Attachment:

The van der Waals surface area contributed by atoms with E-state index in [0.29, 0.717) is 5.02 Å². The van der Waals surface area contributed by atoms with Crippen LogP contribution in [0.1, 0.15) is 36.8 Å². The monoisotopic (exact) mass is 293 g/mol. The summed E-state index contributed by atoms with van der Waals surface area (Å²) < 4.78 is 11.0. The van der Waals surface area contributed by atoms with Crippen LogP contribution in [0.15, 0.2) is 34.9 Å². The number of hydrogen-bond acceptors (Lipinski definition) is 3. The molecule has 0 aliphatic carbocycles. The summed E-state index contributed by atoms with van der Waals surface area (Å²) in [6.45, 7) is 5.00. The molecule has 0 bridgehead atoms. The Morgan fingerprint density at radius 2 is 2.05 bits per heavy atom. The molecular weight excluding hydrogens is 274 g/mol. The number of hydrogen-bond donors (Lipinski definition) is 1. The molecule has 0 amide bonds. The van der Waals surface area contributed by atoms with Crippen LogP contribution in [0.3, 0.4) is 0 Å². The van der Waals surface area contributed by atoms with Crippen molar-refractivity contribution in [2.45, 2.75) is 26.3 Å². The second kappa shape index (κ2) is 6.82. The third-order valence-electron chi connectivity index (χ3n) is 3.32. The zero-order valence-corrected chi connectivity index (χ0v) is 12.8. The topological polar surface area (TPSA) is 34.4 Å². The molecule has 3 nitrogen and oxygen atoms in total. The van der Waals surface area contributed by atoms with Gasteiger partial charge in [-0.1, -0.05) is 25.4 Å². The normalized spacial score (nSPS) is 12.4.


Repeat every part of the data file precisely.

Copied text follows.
The van der Waals surface area contributed by atoms with E-state index in [0.29, 0.717) is 5.02 Å². The van der Waals surface area contributed by atoms with Crippen LogP contribution in [0.1, 0.15) is 36.8 Å². The monoisotopic (exact) mass is 293 g/mol. The summed E-state index contributed by atoms with van der Waals surface area (Å²) < 4.78 is 11.0. The van der Waals surface area contributed by atoms with Crippen LogP contribution in [0.15, 0.2) is 34.9 Å². The number of hydrogen-bond acceptors (Lipinski definition) is 3. The molecule has 0 aliphatic carbocycles. The summed E-state index contributed by atoms with van der Waals surface area (Å²) in [6.45, 7) is 5.00. The molecule has 0 bridgehead atoms. The Morgan fingerprint density at radius 2 is 2.05 bits per heavy atom. The molecular weight excluding hydrogens is 274 g/mol. The number of hydrogen-bond donors (Lipinski definition) is 1. The molecule has 0 amide bonds. The van der Waals surface area contributed by atoms with Crippen LogP contribution in [0.3, 0.4) is 0 Å². The van der Waals surface area contributed by atoms with Crippen molar-refractivity contribution in [2.45, 2.75) is 26.3 Å². The second kappa shape index (κ2) is 6.82. The third-order valence-electron chi connectivity index (χ3n) is 3.32. The zero-order valence-corrected chi connectivity index (χ0v) is 12.8. The topological polar surface area (TPSA) is 34.4 Å². The molecule has 3 nitrogen and oxygen atoms in total. The van der Waals surface area contributed by atoms with Gasteiger partial charge in [-0.1, -0.05) is 25.4 Å². The normalized spacial score (nSPS) is 12.4.